“ Monsters don’t sleep under your bed. They sleep inside your head. ”
© Pieter Harris. www.pieterharris.co.za
The what if? problem – general anxiety disorder
Most people who are diagnosed with generalized anxiety disorder, are usually surprised by their diagnosis. Most people suffering from this disorder ordinarily appear (and feel) quiet and calm. Yet, more than fifty percent of my practice consists of people suffering from this.
2. You accepted and expected that this is just the way life is
Growing up, I had a dog called Bobbel. Bobbel and I had a very strange relationship. We were inseparable, but had fights, regularly. Sometimes my father would just look at us and mumble: “Poor Bobbel, he just assumes that this is what life is all about”.
3. General anxiety disorder
General anxiety disorder is characterized by chronic stress, present for a period of at least six months, without experiencing panic attacks, phobias and/or obsessions. You simply experience ongoing stress and worries.
In order to be diagnosed with general anxiety disorder, your anxiety and worries have to be focused on at least two stressful life experiences e.g. finances, relationships, health, work/school performance etc. for more days than not, in a period exceeding six months. It is also very common that a person dealing with general anxiety disorder spends a lot of time worrying. They struggle to control their worries. The intensity and frequency of these worries are always out of proportion in comparison to the possibility of it actually happening.
Diagnostic criteria of a general anxiety disorder according to the DSM 5:
Excessive anxiety and worry (always expecting the worst), occurring more often than not, for a period of at least six months, relating to a number of events or activities. The person finds it difficult to control the worry. The anxiety and worry are associated with three or more of the following symptoms:
• Restlessness or feeling keyed up or “on edge”
• Being easily fatigued
• Difficulty concentrating or your mind going blank
• Muscle tension
• Sleep disturbance (difficulty falling or staying asleep, or restless unsatisfying sleep).
You might find it difficult to relax. You constantly feel restless. You cannot watch an entire movie on television, without constantly jumping up and doing something else. By midday you might feel entirely exhausted and sleepy. You could, for example start reading a magazine, only to realize after a paragraph or two, that you have absolutely no idea what it is that you are reading. Many older people even start believing that they are developing a form of dementia, such as Alzheimer’s disease. It is probably only anxiety. You are easily irritated and loud noises, especially, may frustrate you endlessly. You may experience muscle tension, particularly in your shoulders and neck. You might blame it on continuously sitting behind a desk, however this is not the case. Finally, you might even be called an insomniac. In short, you will be labelled a control freak. You are probably simply just suffering from generalized anxiety disorder.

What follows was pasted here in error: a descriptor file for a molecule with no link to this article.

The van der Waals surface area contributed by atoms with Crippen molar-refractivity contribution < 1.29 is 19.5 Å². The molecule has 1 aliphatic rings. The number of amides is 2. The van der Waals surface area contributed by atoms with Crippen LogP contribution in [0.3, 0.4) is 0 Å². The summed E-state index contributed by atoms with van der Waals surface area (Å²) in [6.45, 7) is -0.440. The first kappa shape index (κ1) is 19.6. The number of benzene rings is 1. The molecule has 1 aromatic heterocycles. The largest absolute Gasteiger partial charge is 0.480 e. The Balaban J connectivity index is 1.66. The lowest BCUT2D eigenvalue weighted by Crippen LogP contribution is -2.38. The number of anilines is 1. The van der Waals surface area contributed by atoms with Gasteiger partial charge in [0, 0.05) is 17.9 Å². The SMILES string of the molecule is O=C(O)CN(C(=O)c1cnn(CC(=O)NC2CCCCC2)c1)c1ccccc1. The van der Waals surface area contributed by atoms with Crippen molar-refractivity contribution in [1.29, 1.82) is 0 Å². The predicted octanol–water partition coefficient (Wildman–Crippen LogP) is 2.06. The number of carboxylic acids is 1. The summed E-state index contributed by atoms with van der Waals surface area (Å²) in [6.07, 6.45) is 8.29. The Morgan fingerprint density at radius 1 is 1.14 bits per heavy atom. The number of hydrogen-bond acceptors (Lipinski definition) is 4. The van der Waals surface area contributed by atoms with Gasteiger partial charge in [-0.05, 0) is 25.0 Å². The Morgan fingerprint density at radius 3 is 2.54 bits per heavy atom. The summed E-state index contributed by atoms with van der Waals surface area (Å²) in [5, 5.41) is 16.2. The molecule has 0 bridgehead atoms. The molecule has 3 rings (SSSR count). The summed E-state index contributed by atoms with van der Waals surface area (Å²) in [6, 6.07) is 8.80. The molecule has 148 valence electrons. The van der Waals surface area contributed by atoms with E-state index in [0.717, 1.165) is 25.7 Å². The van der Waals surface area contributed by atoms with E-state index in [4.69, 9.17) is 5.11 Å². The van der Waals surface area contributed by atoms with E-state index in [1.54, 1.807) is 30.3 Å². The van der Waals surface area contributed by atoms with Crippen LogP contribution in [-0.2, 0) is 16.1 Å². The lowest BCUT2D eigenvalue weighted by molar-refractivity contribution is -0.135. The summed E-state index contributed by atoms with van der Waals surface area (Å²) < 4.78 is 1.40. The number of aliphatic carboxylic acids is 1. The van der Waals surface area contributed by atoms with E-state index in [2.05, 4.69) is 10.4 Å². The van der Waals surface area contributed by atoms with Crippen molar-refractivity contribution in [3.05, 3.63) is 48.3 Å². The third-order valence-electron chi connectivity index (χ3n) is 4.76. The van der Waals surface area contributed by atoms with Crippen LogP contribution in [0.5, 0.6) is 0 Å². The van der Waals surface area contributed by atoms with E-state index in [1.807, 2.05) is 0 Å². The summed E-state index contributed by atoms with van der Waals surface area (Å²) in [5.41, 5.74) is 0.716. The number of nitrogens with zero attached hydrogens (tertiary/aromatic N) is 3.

The anxiety, worry, or physical symptoms cause clinically significant distress of impairment in social, occupational, or other important areas of functioning.
4. Co-existing conditions
People suffering from general anxiety disorder also often experience anxiety/panic attacks. (Read more about this on my website: www.jorganharris.co.za). Other conditions such as obsessive compulsive disorder (OCD), phobias, social anxiety, stage fright and post traumatic stress disorder (PTSD) might co-exist with general anxiety disorder.
General anxiety is often the cause of most addictions such as alcohol abuse.
5. The physiology behind generalized anxiety disorder
In general terms, general anxiety disorder is referred to as stress. Strictly, psychologically speaking, however, the term stress does not exist. It simply is general anxiety disorder.
It is usually not your circumstances that cause stress or anxiety, but rather the way you think about it. These thoughts usually start with “What if …?” “What if this happens” or “what if I do or don’t?”.
In nature, an animal will naturally secrete adrenaline and nor-adrenaline, when it finds itself in a compromising/dangerous situation, to enable it to fight or flee (the so-called fight or flight response). Its’ heart rate accelerates, muscles contract, breathing becomes faster and thoracic etc. enabling it to fight harder or escape faster. Once out of danger, the animal goes to sleep so that its’ body can rebuild its’ adrenaline levels. Humans however, cannot utilize adrenaline the way an animal does. We cannot assault our bank manager or run away from the tax-man, consequently trapping the adrenaline within our bodies, resulting in anxiety.
There is yet another factor that distinguishes humans from animals. Irrational thoughts can sometimes cause us so view something as a threat, even if it is not. The same part of the brain is activated when you assume you are being threatened as when you actually are. Your body receives a message warning it against eminent danger and as a result it starts producing adrenaline, enabling the fight or flight response.
These thoughts are usually accompanied by the what if? questions. I refer to anxiety as the “what if?” disease. We torture ourselves with questions about possible catastrophes. Most of these fears hardly ever materialize.
6. Life doesn’t have to be this way
Someone once said: Relax, you are not in control anyway!
Why should we worry ourselves… as mentioned, we are not in control anyway. We have been conditioned to believe that the world is a dangerous place and we should be cautious at all times. We complicate our lives and only we are responsible for it. Even in the Scriptures there are numerous references to the fact that we need not concern ourselves. Nothing is ever accomplished by that, anyway.